Are Psychiatric Drugs Necessary?
September 26, 2009
About one in every hundred people faces being diagnosed with schizophrenia at some stage in their life. But there are questions over the quality of the treatment available, and concern that drug companies have been influencing psychiatrists over what anti-psychotic drugs to prescribe.
Dr. Herbert Meltzer, who pioneered the use of clozapine in the U.S., denies such interference is the norm. But he was challenged in a television debate by medical journalist Robert Whitaker over the need for medication.
Whitaker pointed to studies in Vermont and Illinois as evidence that too many schizophrenia patients are kept on medication for too long. In the Vermont case, patients discharged in the 1950’s and 1960’s were studied 30 years later. One-third had completely recovered and all of those ex-patients had stopped taking anti-psychotic drugs.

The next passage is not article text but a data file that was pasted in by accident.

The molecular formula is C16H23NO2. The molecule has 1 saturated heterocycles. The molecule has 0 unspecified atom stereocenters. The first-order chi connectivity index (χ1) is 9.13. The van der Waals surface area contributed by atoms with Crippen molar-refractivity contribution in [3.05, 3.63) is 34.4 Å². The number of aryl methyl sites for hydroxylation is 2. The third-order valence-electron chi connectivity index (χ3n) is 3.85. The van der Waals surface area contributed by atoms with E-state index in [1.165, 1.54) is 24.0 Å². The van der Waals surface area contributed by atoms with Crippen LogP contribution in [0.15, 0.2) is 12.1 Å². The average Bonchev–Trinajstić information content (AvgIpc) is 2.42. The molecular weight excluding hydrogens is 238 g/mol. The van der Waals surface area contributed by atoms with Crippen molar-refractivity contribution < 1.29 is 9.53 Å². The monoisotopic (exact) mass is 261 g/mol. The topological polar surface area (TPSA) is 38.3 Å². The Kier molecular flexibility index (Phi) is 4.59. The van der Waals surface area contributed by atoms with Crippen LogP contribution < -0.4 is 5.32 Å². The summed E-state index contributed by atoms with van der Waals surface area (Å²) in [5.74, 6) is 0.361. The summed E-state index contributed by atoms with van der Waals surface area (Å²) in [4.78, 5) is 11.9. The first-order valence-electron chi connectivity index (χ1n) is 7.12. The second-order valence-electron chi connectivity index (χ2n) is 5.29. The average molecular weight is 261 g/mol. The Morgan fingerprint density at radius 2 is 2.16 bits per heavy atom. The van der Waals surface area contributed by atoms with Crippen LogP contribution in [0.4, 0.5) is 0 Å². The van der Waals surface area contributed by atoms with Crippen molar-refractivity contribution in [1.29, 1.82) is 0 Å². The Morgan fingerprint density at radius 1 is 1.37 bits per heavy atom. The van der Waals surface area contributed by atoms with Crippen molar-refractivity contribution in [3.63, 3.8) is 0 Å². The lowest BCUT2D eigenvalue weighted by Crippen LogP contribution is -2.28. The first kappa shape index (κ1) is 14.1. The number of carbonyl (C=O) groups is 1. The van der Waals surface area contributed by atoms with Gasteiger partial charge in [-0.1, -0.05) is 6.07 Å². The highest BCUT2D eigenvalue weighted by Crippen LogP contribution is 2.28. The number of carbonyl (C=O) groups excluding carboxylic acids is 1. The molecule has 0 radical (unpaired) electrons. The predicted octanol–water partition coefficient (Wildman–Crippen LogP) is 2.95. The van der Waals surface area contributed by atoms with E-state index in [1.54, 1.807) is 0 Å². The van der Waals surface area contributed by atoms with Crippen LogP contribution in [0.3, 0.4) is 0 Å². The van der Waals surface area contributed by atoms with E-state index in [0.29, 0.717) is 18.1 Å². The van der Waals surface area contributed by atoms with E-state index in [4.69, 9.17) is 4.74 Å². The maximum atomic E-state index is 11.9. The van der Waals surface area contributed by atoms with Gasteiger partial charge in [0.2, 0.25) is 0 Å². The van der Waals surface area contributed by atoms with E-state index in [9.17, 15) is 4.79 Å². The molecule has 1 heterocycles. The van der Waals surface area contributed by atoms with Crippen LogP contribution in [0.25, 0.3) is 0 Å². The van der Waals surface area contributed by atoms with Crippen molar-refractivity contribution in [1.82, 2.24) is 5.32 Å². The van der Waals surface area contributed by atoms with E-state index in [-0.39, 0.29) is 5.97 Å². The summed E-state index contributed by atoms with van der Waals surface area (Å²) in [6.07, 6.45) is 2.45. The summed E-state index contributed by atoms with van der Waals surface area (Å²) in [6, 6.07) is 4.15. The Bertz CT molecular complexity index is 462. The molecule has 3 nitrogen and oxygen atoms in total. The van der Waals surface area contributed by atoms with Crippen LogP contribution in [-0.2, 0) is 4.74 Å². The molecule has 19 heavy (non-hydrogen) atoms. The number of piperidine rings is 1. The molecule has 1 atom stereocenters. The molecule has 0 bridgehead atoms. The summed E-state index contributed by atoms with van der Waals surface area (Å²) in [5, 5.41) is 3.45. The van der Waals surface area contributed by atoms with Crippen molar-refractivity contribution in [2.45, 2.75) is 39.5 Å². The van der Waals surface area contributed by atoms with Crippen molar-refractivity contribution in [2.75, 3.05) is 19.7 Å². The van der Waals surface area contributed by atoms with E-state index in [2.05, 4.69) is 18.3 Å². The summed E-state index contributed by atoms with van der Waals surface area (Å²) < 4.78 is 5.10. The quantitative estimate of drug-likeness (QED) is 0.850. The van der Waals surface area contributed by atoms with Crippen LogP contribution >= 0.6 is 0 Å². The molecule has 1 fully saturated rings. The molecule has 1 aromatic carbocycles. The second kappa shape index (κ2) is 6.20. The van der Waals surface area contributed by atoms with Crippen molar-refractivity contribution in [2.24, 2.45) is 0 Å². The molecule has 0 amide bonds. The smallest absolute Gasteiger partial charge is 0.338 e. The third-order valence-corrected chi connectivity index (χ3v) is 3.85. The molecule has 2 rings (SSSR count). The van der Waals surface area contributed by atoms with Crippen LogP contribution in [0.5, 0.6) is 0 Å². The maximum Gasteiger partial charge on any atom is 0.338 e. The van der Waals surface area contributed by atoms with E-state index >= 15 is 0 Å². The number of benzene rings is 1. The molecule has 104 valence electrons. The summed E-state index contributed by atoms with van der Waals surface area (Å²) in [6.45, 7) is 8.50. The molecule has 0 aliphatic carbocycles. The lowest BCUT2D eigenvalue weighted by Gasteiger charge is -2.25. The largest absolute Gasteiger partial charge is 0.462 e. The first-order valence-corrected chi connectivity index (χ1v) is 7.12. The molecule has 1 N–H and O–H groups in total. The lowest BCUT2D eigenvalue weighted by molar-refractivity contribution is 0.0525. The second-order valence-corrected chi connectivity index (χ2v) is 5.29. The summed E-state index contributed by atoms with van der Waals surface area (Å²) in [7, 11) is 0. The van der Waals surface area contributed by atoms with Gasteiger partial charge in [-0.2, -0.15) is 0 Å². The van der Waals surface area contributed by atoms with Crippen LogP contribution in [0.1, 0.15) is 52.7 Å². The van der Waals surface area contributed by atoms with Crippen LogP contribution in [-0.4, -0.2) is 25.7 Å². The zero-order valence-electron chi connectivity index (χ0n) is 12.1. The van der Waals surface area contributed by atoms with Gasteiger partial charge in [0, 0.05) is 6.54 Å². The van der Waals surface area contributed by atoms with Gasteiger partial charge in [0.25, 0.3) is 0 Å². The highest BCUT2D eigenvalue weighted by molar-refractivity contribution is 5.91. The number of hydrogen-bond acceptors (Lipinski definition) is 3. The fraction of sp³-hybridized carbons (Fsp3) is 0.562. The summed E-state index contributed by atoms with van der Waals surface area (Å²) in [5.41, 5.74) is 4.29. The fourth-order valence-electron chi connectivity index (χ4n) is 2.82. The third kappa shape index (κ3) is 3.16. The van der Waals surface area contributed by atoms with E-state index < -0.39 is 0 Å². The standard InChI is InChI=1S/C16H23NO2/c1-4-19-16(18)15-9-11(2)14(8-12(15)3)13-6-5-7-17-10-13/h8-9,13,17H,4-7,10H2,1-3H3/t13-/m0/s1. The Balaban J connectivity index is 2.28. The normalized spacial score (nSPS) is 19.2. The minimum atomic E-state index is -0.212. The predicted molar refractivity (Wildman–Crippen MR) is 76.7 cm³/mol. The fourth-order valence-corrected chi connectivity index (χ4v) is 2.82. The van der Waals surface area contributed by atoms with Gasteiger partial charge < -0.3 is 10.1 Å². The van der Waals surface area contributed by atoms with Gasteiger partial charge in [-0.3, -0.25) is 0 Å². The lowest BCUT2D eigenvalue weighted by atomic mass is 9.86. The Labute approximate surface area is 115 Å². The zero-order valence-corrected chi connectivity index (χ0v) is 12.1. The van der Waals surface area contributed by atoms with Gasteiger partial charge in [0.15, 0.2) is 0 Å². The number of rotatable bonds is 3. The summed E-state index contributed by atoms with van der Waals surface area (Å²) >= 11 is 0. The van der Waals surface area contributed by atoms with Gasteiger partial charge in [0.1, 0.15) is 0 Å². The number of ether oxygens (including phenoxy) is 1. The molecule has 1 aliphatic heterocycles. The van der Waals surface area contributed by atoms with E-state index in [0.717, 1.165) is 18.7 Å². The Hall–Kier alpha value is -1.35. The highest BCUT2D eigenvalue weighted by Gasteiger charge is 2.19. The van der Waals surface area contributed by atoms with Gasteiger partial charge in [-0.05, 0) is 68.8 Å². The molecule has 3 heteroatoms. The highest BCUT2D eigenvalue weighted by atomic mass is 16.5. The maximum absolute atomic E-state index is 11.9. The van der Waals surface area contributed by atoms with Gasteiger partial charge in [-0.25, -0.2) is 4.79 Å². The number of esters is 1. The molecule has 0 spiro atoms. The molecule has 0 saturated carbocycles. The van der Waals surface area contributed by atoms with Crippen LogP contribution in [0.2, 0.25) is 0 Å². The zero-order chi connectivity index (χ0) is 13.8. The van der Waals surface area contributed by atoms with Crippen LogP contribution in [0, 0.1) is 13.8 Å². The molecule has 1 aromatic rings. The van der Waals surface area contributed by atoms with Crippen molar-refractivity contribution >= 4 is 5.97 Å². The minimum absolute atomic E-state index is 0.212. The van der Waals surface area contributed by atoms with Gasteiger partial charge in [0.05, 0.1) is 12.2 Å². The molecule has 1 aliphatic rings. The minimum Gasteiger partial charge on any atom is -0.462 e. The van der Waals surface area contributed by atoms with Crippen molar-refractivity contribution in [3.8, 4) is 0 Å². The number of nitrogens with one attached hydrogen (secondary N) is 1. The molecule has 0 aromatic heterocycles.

Controversy over alleged conflicts of interest has been dogging the world of psychiatry. In response, the American Psychiatric Association recently put an end to medical education seminars and meals sponsored by drug companies at its annual meetings.